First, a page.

A convocation event under way at the University of Science and Technology in Hefei in Anhui province. A record number of fresh graduates are passing out this year - 200,000 more than last year. -- PHOTO: AGENCE FRANCE-PRESSE
BEIJING - Mr Pan Tong, one of a record 6.8 million university students to graduate this year, knows he is lucky to have found a job amid a slowing economy and stiffer competition for more desirable urban positions.
Of the 50 students in his accounting course at Changchun Normal Academy, the 22-year-old is among only 10 to be employed.
That has not stopped him from plotting his exit - barely three months after he started work handling finances at a small firm in his hometown in Changchun city, capital of northern Jilin province.
'I'm going to jump ship sooner or later as I'm not satisfied with my job - my monthly salary is about 2,000 yuan (S$400),' he said, adding that he wants to go to bigger cities. 'Pay in Jilin is too low.'
Mr Pan is hardly the only college diploma holder who continues to be picky about jobs even as employment prospects for young Chinese look set to get tougher.
Last year, roughly 10 per cent of fresh graduates were still unemployed after six months, a research report by education data provider Mycos Institute said. This compared with the 9.5 per cent rate in the United States.
There were 6.6 million such degree holders last year, part of the 25 million Chinese in urban areas looking for work.
However, only about 12 million new jobs are created in urban areas every year, according to the Ministry of Human Resources and Social Security.
This year, the proportion of unemployed may rise. Analysts worry it could edge closer to the 13.4 per cent level in 2009, when 6.1 million students graduated in the first half of the year amid the global financial crisis.
This time, there is not only a record number of fresh graduates - 200,000 more compared to last year and 700,000 more than in 2009 - but also a weakened appetite for business expansion and hiring that could challenge Beijing's efforts to create nine million plus new urban jobs this year.
'These two factors are likely to magnify the problems in China's job market,' said Professor Yin Fei of Nanjing Normal University.
'There are already gaps in the labour market... which may get worse,' he said, referring to the difficulty companies face in hiring the right people from the masses of young graduates.
Many of them have academic smarts and high expectations for pay and work benefits, but lack the right skills to 'start work right away' without extensive training, Prof Yin added.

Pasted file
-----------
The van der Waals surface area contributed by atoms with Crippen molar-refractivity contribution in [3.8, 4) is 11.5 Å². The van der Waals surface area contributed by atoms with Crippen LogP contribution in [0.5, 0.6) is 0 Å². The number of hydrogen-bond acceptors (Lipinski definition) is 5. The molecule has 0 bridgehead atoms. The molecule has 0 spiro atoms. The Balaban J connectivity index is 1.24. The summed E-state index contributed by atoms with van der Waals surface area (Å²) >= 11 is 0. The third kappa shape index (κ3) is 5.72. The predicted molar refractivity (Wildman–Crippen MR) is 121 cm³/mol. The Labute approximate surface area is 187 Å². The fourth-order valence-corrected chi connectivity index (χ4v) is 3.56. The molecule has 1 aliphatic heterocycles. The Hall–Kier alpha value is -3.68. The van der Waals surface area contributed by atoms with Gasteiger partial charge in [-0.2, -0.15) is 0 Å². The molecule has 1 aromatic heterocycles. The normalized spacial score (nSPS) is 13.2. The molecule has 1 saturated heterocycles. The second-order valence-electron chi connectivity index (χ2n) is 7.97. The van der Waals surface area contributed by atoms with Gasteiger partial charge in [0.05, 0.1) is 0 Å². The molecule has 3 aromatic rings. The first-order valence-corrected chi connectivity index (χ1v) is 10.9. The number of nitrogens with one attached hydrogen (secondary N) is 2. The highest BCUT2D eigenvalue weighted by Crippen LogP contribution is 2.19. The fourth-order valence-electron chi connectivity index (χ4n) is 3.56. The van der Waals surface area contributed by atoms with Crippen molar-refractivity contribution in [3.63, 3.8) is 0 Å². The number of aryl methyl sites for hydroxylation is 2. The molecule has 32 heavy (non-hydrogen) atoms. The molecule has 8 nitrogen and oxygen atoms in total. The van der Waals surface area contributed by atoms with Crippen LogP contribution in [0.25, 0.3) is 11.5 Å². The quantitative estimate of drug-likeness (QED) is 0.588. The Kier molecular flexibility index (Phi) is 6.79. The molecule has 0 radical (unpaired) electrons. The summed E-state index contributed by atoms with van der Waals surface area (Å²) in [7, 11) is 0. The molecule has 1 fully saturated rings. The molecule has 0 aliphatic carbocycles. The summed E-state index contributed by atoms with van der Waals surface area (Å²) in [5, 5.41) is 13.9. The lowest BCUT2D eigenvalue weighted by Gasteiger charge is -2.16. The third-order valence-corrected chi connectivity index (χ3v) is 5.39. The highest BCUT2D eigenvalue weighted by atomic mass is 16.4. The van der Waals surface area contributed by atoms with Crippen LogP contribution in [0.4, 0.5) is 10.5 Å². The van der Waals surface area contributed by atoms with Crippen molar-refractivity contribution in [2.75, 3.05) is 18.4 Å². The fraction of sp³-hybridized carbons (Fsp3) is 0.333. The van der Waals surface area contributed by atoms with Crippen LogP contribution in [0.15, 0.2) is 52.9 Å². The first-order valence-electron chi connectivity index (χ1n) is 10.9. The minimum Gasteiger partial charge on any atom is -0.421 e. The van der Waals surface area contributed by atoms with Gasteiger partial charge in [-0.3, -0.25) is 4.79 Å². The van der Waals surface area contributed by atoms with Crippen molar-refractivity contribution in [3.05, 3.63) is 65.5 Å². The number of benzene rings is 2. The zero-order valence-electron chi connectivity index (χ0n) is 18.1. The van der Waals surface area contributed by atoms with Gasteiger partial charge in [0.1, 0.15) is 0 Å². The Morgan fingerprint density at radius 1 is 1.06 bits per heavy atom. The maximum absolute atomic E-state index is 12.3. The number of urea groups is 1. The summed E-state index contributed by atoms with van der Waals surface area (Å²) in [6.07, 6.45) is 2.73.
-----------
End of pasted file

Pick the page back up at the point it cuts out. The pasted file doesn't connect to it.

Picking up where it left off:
China is short of about 6.4 million workers with vocational skills in areas like construction, services or teaching. The surge in enrolments at universities rather than technical institutes in recent years is partly blamed for this gap.
This means that the annual batches of university graduates will rise 3 per cent to more than seven million by 2015. And these degree holders are looking to cover their college fees with more cushy or higher-paying jobs.
Among the 90 per cent of graduates last year who found positions, more than half were dissatisfied with their jobs and were seeking to move, Mycos found.
Not surprisingly, the most highly sought-after jobs are at state-owned enterprises, which are said to offer good pay and generous perks, right down to handouts of vegetables, meat or petrol vouchers at some firms.
Some 60 per cent of the 6,059 graduates surveyed said they wanted to work for government-linked organisations, a Tsinghua University study showed in 2010.
But such attractive positions require connections.
For example, Ms Sun Aili, 22, who could not rely on her family to pull strings, had to work hard to get interviews, sending out 30 resumes at the end of last year.
'I finally found a translation job at a cultural development centre in May,' said the graduate of the well-known Beijing Foreign Language University.
Most of her classmates with the financial means have opted to further their studies rather than look for work this year.
'One-third of my class will do a master's degree in China and one-third are going abroad,' she said.
As for broadcasting graduate Shi Rui, 22, she hopes that her unpaid internship at a TV station at Fujian Normal University will yield a job eventually. But she is already preparing for the worst.
'If I can't get a job, I may try to find a position at an outsourcing or media company that can make use of my degree. Otherwise, I would have spent four years studying for nothing.'